Wonderful quote about books

This is part of an address given by Thomas Carlyle as Lord Rector of Edinburgh University, in 1866. We thought it adequately describes our standpoint on reading.

Well, gentlemen, whatever you may think of these historical points, the clearest and most imperative duty lies on every one of you to be assiduous in your reading. Learn to be good readers—which is perhaps a more difficult thing than you imagine. Learn to be discriminative in your reading; to read faithfully and with your best attention all kinds of things which you have a real interest in—a real not an imaginary—and which you find to be really fit for what you are engaged in…

…One remark more about your reading. I do not know whether it has been sufficiently brought home to you that there are two kinds of books. When a man is reading on any kind of a subject, in most departments of books—in all books, if you take it in a wide sense—he will find that there is a division into good books and bad books. Everywhere a good kind of book and a bad kind of book. I am not to assume that you are unacquainted, or ill acquainted, with this plain fact; but I may remind you that it is becoming a very important consideration in our day. And we have to cast aside altogether the idea people have that if they are reading any book, that if an ignorant man is reading any book, he is doing rather better than nothing at all. I must entirely call that in question; I even venture to deny that. It would be much safer and better for many a reader that he had no concern with books at all. There is a number, a frightfully increasing number, of books that are decidedly, to the readers of them, not useful. But an ingenious reader will learn also that a certain number of books were written by a supremely noble kind of people—not a very great number of books, but still a number fit to occupy all your reading industry, do adhere more or less to that side of things. In short, as I have written it down somewhere else, I conceive that books are like men’s souls—divided into sheep and goats. Some few are going up and carrying us up, heavenward; calculated, I mean, to be of priceless advantage in teaching—in forwarding the teaching of all generations. Others, a frightful multitude, are going down, down; doing ever the more and the wider and the wilder mischief. Keep a strict eye on that latter class of books, my young friends!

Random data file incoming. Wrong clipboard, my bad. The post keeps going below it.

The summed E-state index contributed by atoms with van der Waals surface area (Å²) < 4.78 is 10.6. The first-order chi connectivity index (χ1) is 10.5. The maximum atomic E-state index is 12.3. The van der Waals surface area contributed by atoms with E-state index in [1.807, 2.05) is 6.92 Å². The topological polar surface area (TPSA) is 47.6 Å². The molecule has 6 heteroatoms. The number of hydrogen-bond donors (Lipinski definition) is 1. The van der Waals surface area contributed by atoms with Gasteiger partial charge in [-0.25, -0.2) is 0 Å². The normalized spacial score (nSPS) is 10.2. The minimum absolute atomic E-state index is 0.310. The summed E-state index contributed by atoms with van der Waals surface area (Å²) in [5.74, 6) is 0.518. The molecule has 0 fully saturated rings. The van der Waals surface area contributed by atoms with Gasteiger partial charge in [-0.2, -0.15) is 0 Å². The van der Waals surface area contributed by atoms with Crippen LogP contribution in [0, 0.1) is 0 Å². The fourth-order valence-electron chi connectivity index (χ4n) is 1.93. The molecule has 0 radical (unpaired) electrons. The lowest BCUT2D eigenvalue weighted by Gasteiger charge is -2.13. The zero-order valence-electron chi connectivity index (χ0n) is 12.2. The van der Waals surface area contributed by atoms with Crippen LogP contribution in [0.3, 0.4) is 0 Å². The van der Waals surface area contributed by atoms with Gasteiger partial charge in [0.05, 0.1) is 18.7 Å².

Leave a Reply

XHTML: You can use these tags: <a href="" title=""> <abbr title=""> <acronym title=""> <b> <blockquote cite=""> <cite> <code> <del datetime=""> <em> <i> <q cite=""> <s> <strike> <strong>